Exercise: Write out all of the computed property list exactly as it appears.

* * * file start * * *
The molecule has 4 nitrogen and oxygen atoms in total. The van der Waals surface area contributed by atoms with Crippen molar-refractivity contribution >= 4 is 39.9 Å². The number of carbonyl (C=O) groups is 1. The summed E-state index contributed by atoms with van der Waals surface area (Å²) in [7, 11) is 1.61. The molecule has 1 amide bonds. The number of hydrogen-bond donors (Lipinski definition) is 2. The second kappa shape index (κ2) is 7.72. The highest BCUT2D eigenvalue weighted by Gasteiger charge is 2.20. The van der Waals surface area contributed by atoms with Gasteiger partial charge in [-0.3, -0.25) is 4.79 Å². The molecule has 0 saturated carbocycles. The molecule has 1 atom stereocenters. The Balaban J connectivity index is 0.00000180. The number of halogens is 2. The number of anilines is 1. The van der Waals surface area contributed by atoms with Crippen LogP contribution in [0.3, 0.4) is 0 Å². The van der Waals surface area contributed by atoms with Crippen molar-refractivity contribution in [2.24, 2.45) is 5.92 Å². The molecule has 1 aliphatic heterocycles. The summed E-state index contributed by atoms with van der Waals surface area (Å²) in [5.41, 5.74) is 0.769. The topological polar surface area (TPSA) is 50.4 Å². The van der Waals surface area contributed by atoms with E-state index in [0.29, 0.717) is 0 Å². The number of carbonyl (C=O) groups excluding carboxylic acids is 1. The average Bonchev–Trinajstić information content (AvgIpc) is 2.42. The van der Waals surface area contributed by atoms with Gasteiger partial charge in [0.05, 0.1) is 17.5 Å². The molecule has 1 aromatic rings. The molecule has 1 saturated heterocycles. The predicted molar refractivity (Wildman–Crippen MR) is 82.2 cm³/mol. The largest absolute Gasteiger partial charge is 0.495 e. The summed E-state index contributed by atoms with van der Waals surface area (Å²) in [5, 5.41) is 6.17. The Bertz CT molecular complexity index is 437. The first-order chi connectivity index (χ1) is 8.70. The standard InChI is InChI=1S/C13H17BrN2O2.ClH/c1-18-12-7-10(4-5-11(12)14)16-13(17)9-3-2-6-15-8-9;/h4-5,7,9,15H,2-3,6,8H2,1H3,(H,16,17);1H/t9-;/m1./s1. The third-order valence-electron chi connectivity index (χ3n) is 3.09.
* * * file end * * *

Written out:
The molecule has 4 nitrogen and oxygen atoms in total. The van der Waals surface area contributed by atoms with Crippen molar-refractivity contribution >= 4 is 39.9 Å². The number of carbonyl (C=O) groups is 1. The summed E-state index contributed by atoms with van der Waals surface area (Å²) in [7, 11) is 1.61. The molecule has 1 amide bonds. The number of hydrogen-bond donors (Lipinski definition) is 2. The second kappa shape index (κ2) is 7.72. The highest BCUT2D eigenvalue weighted by Gasteiger charge is 2.20. The van der Waals surface area contributed by atoms with Gasteiger partial charge in [-0.3, -0.25) is 4.79 Å². The molecule has 0 saturated carbocycles. The molecule has 1 atom stereocenters. The Balaban J connectivity index is 0.00000180. The number of halogens is 2. The number of anilines is 1. The van der Waals surface area contributed by atoms with Crippen LogP contribution in [0.3, 0.4) is 0 Å². The van der Waals surface area contributed by atoms with Crippen molar-refractivity contribution in [2.24, 2.45) is 5.92 Å². The molecule has 1 aliphatic heterocycles. The summed E-state index contributed by atoms with van der Waals surface area (Å²) in [5.41, 5.74) is 0.769. The topological polar surface area (TPSA) is 50.4 Å². The van der Waals surface area contributed by atoms with E-state index in [0.29, 0.717) is 0 Å². The number of carbonyl (C=O) groups excluding carboxylic acids is 1. The average Bonchev–Trinajstić information content (AvgIpc) is 2.42. The van der Waals surface area contributed by atoms with Gasteiger partial charge in [0.05, 0.1) is 17.5 Å². The molecule has 1 aromatic rings. The molecule has 1 saturated heterocycles. The predicted molar refractivity (Wildman–Crippen MR) is 82.2 cm³/mol. The largest absolute Gasteiger partial charge is 0.495 e. The summed E-state index contributed by atoms with van der Waals surface area (Å²) in [5, 5.41) is 6.17. The Bertz CT molecular complexity index is 437. The first-order chi connectivity index (χ1) is 8.70. The standard InChI is InChI=1S/C13H17BrN2O2.ClH/c1-18-12-7-10(4-5-11(12)14)16-13(17)9-3-2-6-15-8-9;/h4-5,7,9,15H,2-3,6,8H2,1H3,(H,16,17);1H/t9-;/m1./s1. The third-order valence-electron chi connectivity index (χ3n) is 3.09.